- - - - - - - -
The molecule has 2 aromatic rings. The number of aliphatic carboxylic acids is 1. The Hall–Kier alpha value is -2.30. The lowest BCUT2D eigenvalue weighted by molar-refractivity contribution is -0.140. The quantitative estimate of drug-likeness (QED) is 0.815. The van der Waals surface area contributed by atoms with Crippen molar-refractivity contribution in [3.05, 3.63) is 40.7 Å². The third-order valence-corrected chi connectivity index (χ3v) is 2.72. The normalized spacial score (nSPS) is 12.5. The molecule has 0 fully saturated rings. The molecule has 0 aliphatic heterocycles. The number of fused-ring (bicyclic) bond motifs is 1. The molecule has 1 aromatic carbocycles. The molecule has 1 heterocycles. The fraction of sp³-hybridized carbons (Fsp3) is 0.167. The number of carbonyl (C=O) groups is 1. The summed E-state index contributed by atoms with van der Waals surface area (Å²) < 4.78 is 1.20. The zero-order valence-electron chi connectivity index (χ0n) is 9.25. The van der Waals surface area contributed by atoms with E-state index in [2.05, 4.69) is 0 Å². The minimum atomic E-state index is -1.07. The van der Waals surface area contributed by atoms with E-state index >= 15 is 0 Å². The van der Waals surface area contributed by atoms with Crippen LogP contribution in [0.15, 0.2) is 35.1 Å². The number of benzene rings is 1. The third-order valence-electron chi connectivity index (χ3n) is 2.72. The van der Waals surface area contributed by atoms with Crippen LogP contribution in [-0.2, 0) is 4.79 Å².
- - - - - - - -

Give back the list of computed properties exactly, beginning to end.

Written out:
The molecule has 2 aromatic rings. The number of aliphatic carboxylic acids is 1. The Hall–Kier alpha value is -2.30. The lowest BCUT2D eigenvalue weighted by molar-refractivity contribution is -0.140. The quantitative estimate of drug-likeness (QED) is 0.815. The van der Waals surface area contributed by atoms with Crippen molar-refractivity contribution in [3.05, 3.63) is 40.7 Å². The third-order valence-corrected chi connectivity index (χ3v) is 2.72. The normalized spacial score (nSPS) is 12.5. The molecule has 0 fully saturated rings. The molecule has 0 aliphatic heterocycles. The number of fused-ring (bicyclic) bond motifs is 1. The molecule has 1 aromatic carbocycles. The molecule has 1 heterocycles. The fraction of sp³-hybridized carbons (Fsp3) is 0.167. The number of carbonyl (C=O) groups is 1. The summed E-state index contributed by atoms with van der Waals surface area (Å²) < 4.78 is 1.20. The zero-order valence-electron chi connectivity index (χ0n) is 9.25. The van der Waals surface area contributed by atoms with E-state index in [2.05, 4.69) is 0 Å². The minimum atomic E-state index is -1.07. The van der Waals surface area contributed by atoms with E-state index >= 15 is 0 Å². The van der Waals surface area contributed by atoms with Crippen LogP contribution in [0.15, 0.2) is 35.1 Å². The number of benzene rings is 1. The third-order valence-electron chi connectivity index (χ3n) is 2.72. The van der Waals surface area contributed by atoms with Crippen LogP contribution in [-0.2, 0) is 4.79 Å².